Merkel vs. Erdogan: A Clinic in Modern Clan Conflict

Global Affairs, 11.05.2016
Luc de Keyser
German Chancellor Angela Merkel (R) and Turkish President Recep Tayyip Erdogan hold a press conference in Berlin. (ODD ANDERSEN/AFP/Getty Images)

German Chancellor Angela Merkel (R) and Turkish President Recep Tayyip Erdogan hold a press conference in Berlin. (ODD ANDERSEN/AFP/Getty Images)

Humans of the modern era are not as far from the cave as they might like to think. The way they engage in conflict today often stems from their ancestral tribal roots. And though this may seem an archaic notion, it is in fact a useful framework for analyzing current international events, for it sheds some of the cultural layers that so often complicate the issue at hand.

Germany and Turkey provide a case in point. The two countries have been at diplomatic odds with each other, ostensibly over a defamation complaint lodged by Turkish President Recep Tayyip Erdogan against a German satirist. The consensus among commentators in the West is that German Chancellor Angela Merkel caved, sacrificing the freedom of the press in her own country to save the contractual agreement Turkey has with the European Union to stem immigration flows from war-torn Islamic countries. The reading is that the political backlash against her big-hearted stand last year to welcome war refugees put her today with her back against the wall. Der Spiegel was merciless: "Chancellor Angela Merkel's handling of the crisis has been abysmal and shows that she is losing her grip on power."

I would argue that Merkel and Erdogan behaved consistently with the archetypes they most embody, archetypes I introduced in a previous column: the Clan Mother and the Warrior Chief. Indeed, Merkel could not have chosen to react much differently. And her reactions, ultimately, will prove successful so long as the majority of German voters believe their economic prosperity is largely intact.


A Stately Hallmark

For years, Europe has followed Erdogan's unabated quest for power with increasing concern. Central to his pursuit of power is a strategy to act against those who besmirch him, a strategy that explains why so many anti-Erdogan defamation cases have been prosecuted in Turkey lately. It is in this context that satirist and TV personality Jan Bohmermann wanted to goad Erdogan into invoking an all-but-forgotten, century-old German law that prohibits citizens from insulting the representatives of foreign countries. Specifically, Bohmermann read a poem, riddled with profanities, that denigrated the president on a public broadcaster. Erdogan took the bait and summoned the German ambassador in protest. To ease the tension, Merkel called outgoing Turkish Prime Minister Ahmet Davutoglu, Erdogan's political architect, to express her regret for the incident. She denounced the poem, moreover, as being made at least in poor taste. Erdogan filed criminal complaints in Germany anyway: one, from state to state, for which the German government holds the key to allow the prosecution, and one, in his personal name, that will proceed regardless of what Berlin decides.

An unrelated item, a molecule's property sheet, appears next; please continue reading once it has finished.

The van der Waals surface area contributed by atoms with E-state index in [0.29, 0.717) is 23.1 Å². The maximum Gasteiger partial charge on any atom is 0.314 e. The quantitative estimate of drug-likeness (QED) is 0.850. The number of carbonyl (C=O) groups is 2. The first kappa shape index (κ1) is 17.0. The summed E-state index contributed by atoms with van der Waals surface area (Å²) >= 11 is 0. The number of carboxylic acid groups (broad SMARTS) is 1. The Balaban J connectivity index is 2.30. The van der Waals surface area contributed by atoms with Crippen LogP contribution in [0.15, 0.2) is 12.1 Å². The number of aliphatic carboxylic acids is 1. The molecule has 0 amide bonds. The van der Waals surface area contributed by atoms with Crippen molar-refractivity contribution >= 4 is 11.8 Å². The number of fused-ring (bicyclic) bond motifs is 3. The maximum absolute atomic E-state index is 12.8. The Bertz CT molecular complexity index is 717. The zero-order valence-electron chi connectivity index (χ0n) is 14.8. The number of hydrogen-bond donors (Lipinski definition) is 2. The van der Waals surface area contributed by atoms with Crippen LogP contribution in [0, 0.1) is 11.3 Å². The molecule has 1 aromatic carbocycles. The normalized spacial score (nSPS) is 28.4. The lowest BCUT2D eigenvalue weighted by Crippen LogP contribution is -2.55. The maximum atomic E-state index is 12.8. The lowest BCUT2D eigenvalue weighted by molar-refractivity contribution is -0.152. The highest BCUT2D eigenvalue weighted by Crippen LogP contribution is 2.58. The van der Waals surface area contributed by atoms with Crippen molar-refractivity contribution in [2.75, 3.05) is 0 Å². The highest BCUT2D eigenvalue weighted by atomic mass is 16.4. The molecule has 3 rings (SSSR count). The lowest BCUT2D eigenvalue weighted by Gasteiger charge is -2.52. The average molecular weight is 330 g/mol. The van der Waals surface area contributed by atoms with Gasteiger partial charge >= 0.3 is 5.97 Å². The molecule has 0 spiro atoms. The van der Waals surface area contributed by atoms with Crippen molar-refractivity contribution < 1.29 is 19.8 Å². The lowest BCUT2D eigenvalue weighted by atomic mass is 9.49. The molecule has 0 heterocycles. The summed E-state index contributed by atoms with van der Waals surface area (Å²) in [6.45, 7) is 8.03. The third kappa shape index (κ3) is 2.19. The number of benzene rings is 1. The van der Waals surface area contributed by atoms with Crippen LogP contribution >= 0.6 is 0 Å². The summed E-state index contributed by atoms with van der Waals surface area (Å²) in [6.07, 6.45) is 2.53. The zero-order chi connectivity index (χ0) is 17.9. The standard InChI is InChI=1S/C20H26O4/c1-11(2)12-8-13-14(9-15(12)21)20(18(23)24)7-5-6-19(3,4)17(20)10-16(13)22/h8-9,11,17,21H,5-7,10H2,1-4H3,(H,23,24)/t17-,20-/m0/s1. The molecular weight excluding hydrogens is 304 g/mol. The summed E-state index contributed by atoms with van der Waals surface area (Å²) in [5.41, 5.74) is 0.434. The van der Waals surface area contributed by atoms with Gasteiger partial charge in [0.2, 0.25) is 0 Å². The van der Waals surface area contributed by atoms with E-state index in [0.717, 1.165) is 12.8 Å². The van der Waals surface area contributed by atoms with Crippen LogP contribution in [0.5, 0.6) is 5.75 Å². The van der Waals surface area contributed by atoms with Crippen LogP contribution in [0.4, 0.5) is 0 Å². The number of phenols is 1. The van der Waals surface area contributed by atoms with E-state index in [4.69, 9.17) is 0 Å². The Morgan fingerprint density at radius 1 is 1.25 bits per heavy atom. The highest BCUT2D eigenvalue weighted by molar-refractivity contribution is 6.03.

Merkel, as is her stately hallmark, took her time to confer with colleagues, coalition partners and advisers to reach a compromise, whereby the German government would allow the criminal proceedings against Bohmermann to go forward but would abolish the law on which the case was based. (Most other European nations have already eliminated such laws from their jurisdiction.) She also criticized the unenviable state of free speech and freedom of the press in Turkey while pledging to uphold those same freedoms in Germany at all times. Merkel closed with remarking that the independence of the judicial system applied as much in Turkey as it does in Germany and "other countries in the democratic world."